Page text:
When discussing vegan diets, vitamin B12 may be one of the most talked about nutrients, and with good reason. B12, also called cobalamin, is essential for red blood cell formation, cell metabolism, nerve function, and even helps in the production of DNA. Suffice it to say it’s one very important nutrient! However, there are many misconceptions about where it comes from and what that says about a vegan diet.
The Dirt on Vitamin B12
Plants don’t produce vitamin B12, so many people assume it must naturally occur in animals. After all, B12 is commonly found in animal products. So, does that mean a vegan diet isn’t ‘natural’ or nutritionally adequate? Not so fast! The bodies of animals are unable to produce B12 on their own either. Instead, it grows in their guts only after they consume the bacteria that creates it.
Here’s where it gets interesting: according to MIT biologists, B12 originates from microbes that live primarily in soil. That’s right, the most chemically-complex vitamin comes from microscopic bacteria living among plant roots. Some animals, including ruminants like cows and sheep, traditionally ingest this bacteria from the soil-laden grass they eat, while omnivores like chickens and other birds will get it from worms and insects. For some animals, fecal matter may be another source.
Interestingly, B12 is synthesized in the human body, but it occurs in our colons where it cannot be reabsorbed the way it can in animals such as ruminants who have unique stomach chambers. Rabbits, on the other hand, practice coprography which is the eating of their own partially-digested feces. This is a normal behavior among many animals, and allows them to absorb B12 when they consume their 'pellets' and let them pass through the digestive system a second time.
Our human ancestors likely received sufficient B12-producing bacteria in the same way our primate cousins do today: by consuming insects, soil-covered plants, or by drinking water from mountain streams.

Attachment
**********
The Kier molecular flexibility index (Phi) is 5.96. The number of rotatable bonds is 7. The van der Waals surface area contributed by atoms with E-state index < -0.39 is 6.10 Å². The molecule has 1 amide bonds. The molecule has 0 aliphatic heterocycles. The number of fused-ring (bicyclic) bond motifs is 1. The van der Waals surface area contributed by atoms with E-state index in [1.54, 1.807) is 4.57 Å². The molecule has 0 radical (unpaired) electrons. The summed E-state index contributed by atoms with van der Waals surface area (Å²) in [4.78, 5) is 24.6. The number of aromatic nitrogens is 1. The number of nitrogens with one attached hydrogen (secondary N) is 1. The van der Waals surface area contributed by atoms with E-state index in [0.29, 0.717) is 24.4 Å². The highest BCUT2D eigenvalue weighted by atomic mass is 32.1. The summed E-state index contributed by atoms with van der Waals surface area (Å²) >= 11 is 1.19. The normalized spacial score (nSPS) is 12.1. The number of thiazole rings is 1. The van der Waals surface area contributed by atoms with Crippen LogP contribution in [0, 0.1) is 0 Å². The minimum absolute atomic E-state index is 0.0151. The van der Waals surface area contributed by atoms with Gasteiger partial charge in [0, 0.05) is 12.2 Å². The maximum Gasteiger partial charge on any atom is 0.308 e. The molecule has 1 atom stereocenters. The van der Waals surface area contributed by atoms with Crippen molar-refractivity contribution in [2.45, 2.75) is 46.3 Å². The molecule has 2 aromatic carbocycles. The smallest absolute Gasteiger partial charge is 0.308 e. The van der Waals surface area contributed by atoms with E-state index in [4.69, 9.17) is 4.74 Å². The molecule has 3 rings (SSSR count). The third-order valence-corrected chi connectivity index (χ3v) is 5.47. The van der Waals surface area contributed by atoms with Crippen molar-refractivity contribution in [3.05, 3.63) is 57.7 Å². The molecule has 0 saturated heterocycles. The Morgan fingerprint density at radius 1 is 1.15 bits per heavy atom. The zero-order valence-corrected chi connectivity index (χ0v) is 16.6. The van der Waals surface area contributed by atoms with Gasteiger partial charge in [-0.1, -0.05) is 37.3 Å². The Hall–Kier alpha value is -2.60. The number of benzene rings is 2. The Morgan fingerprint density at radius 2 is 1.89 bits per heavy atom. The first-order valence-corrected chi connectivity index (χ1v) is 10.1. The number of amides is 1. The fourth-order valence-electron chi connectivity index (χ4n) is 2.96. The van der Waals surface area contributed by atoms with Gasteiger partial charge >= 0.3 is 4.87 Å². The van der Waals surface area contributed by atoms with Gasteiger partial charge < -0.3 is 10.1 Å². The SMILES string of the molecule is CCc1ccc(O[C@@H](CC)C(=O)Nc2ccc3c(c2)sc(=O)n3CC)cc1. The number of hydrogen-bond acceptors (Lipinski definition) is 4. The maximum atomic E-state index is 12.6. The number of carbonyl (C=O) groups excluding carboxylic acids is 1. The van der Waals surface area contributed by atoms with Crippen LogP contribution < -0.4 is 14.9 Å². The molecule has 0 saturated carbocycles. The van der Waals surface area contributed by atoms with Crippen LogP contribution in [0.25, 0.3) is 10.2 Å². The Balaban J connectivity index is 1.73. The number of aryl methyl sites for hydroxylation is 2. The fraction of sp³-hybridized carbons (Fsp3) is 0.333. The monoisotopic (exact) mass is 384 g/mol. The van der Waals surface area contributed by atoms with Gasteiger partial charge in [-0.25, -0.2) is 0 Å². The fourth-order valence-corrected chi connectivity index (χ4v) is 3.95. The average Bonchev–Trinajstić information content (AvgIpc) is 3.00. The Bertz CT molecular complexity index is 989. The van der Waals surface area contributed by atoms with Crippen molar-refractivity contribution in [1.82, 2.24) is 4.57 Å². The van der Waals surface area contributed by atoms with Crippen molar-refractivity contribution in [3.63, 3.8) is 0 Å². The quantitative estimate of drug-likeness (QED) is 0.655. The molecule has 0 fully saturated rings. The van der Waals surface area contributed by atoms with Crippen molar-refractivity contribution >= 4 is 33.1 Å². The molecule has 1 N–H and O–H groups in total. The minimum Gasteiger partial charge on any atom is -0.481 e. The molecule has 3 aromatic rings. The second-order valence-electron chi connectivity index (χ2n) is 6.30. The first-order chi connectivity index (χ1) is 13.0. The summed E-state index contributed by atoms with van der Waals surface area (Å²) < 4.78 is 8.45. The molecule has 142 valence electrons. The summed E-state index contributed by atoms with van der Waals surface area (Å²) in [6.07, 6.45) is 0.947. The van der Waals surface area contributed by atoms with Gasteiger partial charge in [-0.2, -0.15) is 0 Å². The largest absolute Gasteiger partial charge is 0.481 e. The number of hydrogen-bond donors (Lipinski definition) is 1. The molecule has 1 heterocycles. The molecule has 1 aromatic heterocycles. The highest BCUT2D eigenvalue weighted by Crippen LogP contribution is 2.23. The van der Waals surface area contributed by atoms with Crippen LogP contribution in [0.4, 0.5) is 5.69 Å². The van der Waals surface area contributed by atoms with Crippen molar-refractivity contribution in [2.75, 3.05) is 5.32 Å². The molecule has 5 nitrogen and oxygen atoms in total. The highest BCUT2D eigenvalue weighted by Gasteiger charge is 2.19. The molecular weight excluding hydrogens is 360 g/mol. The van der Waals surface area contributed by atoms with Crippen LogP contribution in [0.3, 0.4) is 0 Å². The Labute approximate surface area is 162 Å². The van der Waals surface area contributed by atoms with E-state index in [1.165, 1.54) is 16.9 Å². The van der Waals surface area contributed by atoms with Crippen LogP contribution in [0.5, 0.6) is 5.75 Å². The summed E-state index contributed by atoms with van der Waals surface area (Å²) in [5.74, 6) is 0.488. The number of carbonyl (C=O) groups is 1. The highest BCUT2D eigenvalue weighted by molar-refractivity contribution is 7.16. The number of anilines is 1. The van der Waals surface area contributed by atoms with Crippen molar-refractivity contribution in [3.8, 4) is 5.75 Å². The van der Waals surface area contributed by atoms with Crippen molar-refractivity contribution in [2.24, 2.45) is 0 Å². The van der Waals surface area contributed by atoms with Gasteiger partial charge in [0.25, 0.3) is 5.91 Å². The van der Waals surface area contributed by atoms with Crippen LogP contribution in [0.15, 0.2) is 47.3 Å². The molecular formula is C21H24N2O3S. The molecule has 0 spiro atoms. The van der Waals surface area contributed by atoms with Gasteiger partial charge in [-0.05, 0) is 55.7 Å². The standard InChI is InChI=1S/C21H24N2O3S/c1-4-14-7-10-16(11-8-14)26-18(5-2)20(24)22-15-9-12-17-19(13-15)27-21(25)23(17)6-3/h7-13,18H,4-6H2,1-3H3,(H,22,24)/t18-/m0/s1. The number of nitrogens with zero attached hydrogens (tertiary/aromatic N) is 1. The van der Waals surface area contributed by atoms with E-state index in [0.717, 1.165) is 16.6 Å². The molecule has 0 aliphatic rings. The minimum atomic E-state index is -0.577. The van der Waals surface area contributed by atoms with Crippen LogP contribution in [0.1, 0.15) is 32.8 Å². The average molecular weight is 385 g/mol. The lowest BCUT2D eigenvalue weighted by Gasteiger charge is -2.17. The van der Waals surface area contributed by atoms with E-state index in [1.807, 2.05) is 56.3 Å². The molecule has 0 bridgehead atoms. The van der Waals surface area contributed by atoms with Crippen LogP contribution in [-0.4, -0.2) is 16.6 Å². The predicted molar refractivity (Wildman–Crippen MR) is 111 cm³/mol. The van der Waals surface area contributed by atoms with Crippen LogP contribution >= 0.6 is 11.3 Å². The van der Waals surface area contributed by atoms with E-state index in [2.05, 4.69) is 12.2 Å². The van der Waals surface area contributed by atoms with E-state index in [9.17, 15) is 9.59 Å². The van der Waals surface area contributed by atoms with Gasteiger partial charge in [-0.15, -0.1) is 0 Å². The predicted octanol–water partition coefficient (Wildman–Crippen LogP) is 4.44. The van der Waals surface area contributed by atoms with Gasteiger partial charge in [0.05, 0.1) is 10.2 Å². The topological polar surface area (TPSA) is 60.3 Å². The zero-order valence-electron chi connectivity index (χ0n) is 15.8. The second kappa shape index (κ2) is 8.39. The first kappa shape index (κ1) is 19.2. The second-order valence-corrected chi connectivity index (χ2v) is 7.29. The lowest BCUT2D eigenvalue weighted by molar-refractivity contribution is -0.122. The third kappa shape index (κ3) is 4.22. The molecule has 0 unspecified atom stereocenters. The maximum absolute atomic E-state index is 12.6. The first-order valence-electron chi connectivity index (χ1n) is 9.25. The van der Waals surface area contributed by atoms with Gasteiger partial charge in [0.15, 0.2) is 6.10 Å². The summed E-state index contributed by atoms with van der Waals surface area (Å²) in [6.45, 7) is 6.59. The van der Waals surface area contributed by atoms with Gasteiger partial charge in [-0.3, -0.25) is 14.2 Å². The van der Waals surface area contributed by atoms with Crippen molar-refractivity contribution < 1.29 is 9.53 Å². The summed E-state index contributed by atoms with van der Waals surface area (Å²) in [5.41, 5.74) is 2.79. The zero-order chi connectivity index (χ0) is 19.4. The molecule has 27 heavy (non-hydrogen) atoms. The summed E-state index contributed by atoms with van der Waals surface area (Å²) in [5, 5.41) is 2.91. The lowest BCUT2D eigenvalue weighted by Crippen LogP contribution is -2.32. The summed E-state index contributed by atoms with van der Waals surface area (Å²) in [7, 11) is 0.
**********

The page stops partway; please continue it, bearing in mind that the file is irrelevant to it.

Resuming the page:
In the modern world, we chlorinate our water to kill most everything in it and the soil used for farming is often so depleted that healthy microbial life is increasingly difficult to sustain. This affects how both humans and livestock acquire B12.
Industrial Agriculture and Livestock Supplements
Many vegans already know that farming does not take place on sprawling green pastures. According to 2014 USDA reports, 99 percent of farming in the United States takes place in industrialized factory operations, which can house over 100,000 animals under a single roof.
Nothing about these operations is natural. These so-called farms do not allow animals to graze freely, even those with ‘free-range’ or ‘cage-free’ labels. Therefore, they are unable to obtain what they need from the earth. Even when animals do have access to grazing, the soil is often inadequately balanced due to unsustainable farming practices and pollution.
In these conditions, farmed animals like cows are not able to obtain the bacteria and proper minerals, like cobalt, that are required to synthesize B12. For this reason, livestock typically require cobalt or Vitamin B12 supplements to be added to their feed. Just how natural can a source of a vitamin be if the source itself requires a supplement?
Supplements for all
It seems far simpler- and certainly more compassionate- to cut out the middle-man. Plus, our bodies absorb the crystalline form of B12 (the kind found in supplements and fortified foods like nooch) much better than the B12 found in animal product.
And it’s not just vegans and vegetarians that should take a supplement. Studies have shown that even meat eaters can be at risk of B12 deficiencies, and the National Academy of Sciences recommends that everyone over the age of 50 — regardless of diet — take a B12 supplement.
So when someone tries to tell you that a vegan diet is inadequate because of B12, give them the dirt!